Victoria’s Secret Pink to Supreme and Vineyard Vines, students tend to take pride in what they wear. However, the steep prices of these items are enough to leave other students satisfied with the everyday T-shirt and jeans. Still, the allure of name brand clothes remains.
Name brands can help convey certain messages about the wearer like wealth, popularity and trendiness.
For instance, junior Samuel Saldarriaga, a long time Supreme fan, enjoys the aesthetic that comes along with that brand.
“I like hip hop, so when I wear these clothes, I feel like I’m part of the culture. You see so many rappers, like Travis Scott, ASAP Rocky, and JBalvin, serving as fashion inspiration for the youth. You just want to be part of their aesthetic. It’s all marketing to feel cool, and trust me, it works,” Saldarriaga said.
Certain clothes can also affect how others view a person. If someone at school sees someone wearing a Gucci belt or a nice pair of Lululemon leggings they are more likely to perceive that individual being trendy and stylish. In addition to this, according to newsweek.com, there is a clear link between dressing well and popularity. In a survey conducted by NewsWeek, teens awarded the popular students at their schools nearly perfect scores for “dressing well” and “stylishness.”
The buying and wearing of name brand clothes has a sociological aspect as well. This behavior is an example of conforming to social norms.
“For students, we have things that have more [social] value. In our minds we tend to develop this sense of what kinds of things are more valuable than others. Some of that is factored by our norms,” sociology teacher Leslie Hosgood said.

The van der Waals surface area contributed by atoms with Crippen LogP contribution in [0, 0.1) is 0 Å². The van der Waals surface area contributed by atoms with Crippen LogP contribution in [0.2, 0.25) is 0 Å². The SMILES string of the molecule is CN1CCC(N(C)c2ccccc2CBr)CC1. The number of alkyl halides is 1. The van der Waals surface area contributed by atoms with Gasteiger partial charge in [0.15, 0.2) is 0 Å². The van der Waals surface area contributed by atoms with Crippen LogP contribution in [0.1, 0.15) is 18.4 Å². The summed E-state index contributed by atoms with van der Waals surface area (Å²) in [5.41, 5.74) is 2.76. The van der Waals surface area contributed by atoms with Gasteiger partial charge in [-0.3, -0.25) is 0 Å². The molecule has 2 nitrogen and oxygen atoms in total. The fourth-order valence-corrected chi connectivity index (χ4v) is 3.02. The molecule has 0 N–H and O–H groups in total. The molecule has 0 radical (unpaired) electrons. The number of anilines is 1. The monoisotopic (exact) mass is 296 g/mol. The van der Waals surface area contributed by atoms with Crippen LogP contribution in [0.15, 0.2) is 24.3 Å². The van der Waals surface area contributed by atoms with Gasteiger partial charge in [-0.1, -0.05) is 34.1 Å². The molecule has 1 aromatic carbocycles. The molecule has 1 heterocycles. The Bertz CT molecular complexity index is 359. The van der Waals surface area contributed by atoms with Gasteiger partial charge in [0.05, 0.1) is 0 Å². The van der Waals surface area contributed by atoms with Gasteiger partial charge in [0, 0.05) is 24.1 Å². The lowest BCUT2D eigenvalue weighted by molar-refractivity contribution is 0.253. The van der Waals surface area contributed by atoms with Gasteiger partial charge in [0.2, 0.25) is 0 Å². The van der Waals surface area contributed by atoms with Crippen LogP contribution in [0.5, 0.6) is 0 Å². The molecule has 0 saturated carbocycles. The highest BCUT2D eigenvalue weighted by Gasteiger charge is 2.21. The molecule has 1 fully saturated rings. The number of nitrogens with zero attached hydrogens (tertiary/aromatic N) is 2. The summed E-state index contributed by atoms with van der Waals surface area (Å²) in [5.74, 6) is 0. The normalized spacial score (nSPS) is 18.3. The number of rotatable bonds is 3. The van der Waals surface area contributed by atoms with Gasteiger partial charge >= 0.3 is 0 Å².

According to Hosgood, although no one ever explicitly states social norms, they are something that a person learns in childhood as he or she observes the world around them.
If people conform to the social norm, they get positive
reinforcement. In this case, if people wear name brands, someone might say “Nice clothes!” or smile at them. Conversely, if a person were to go against the social norm, they might be ridiculed or bullied for the clothes that they wore.
Many of the teens who don’t conform are physically unable to because they do not have the money. These students may feel a sense of alienation that stems from not being accepted.
Overall, the reasons why students wear name brands are simple: people want to feel like they are part of the culture, convey certain messages about themselves -or just wear clothes that they like. And as for those who wear these brands, the social reward is greater than the financial cost of conformity.